Animal Rights activists in South Korea are making a major push to issue a ban on selling and consuming dog meat before the country hosts next month’s Olympics.
The PyeongChang Winter Olympics occur next month in South Korea, and South Koreans are preparing to possibly make a great cultural change to accommodate their international audience.
The Korea Association for Animal Protection is demanding that the sale and consumption of dog meat be prohibited. They are requesting this out of compassion for the companion animals, but are timing it to improve the reputation of South Korea as well.
Many visitors coming into the country for the Olympics will probably find it disturbing that Koreans eat dogs, according to the Korea Times.
The association says that dogs are man’s best friend, and therefore we should not be eating them. This is why they seek to end this habit in Korea once and for all.
This is not the first time this has occurred. In 1984, the sale of dog meat was temporarily banned under leader Chun Doo-hwan, in preparation for the 1988 Seoul Summer Olympics.
The country’s biggest dog market, which held an astounding 80,000 animals, was already closed last February in preparation for the upcoming Olympics. As you may remember, July saw the freeing of nearly 150 dogs from the annually held Bok Nol festival, where Koreans practice the tradition of slaughtering and eating dogs. Animal rights outcries led to much international attention being devoted to this festival.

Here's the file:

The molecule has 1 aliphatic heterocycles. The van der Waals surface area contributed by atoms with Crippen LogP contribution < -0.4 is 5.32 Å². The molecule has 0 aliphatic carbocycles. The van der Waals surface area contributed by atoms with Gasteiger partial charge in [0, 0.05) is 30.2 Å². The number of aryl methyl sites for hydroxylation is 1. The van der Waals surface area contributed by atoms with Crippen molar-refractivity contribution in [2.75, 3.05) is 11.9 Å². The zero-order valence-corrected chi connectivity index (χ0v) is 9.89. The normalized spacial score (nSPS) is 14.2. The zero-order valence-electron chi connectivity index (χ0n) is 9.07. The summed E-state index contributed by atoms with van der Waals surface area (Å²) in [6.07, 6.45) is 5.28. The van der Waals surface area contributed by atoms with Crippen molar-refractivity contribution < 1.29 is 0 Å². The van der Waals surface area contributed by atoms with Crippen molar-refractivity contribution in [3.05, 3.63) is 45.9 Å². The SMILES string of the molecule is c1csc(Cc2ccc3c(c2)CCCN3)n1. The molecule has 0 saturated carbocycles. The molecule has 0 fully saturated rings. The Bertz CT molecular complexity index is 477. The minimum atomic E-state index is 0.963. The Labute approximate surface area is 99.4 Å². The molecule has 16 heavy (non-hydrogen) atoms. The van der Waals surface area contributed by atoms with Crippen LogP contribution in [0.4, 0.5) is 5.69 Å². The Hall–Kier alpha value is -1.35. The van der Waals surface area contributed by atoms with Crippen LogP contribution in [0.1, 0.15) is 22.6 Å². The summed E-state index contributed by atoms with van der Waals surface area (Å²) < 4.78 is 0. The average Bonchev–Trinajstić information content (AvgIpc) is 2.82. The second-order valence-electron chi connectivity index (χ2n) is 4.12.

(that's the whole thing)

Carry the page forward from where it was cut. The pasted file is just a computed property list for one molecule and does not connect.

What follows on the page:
South Korea unfortunately has an unregulated (and booming) canine farming business happening. There are no animal livestock laws which apply to this practice, and animal rights activists say that the farming conditions violate animal cruelty statutes.
South Korea argues that individuals do not regularly consume dog meat. However, according to the International Aid for Korean Animals, dog appears frequently on restaurant menus, and is a main ingredient not only in some traditional dishes but in certain medicines as well.
The entire industry exists in a sort of grey legal area, so regulation just does not occur. Because of this, it’s difficult to even get accurate numbers on the size of the industry. Some experts estimate that the industry produces about $2 billion every single year. The country’s Statistics Information Service reported in a 2010 agriculture consensus that there were over 100,000 farms holding almost 1 million dogs.
While this may shock many who read it, it is simply the culture of Korea. Thankfully, cultural norms may be changing there.
It appears that many younger Koreans are coming to see dogs as friends rather than a meal. A 2015 Gallup Korea poll determined that about 20 percent of South Korean men in their 20s reported eating dog meat, as compared to the 50 percent of men in their 50s and 60s.
If you would like to help in the effort to ban the practice of dog meat consumption in South Korea, please visit this page.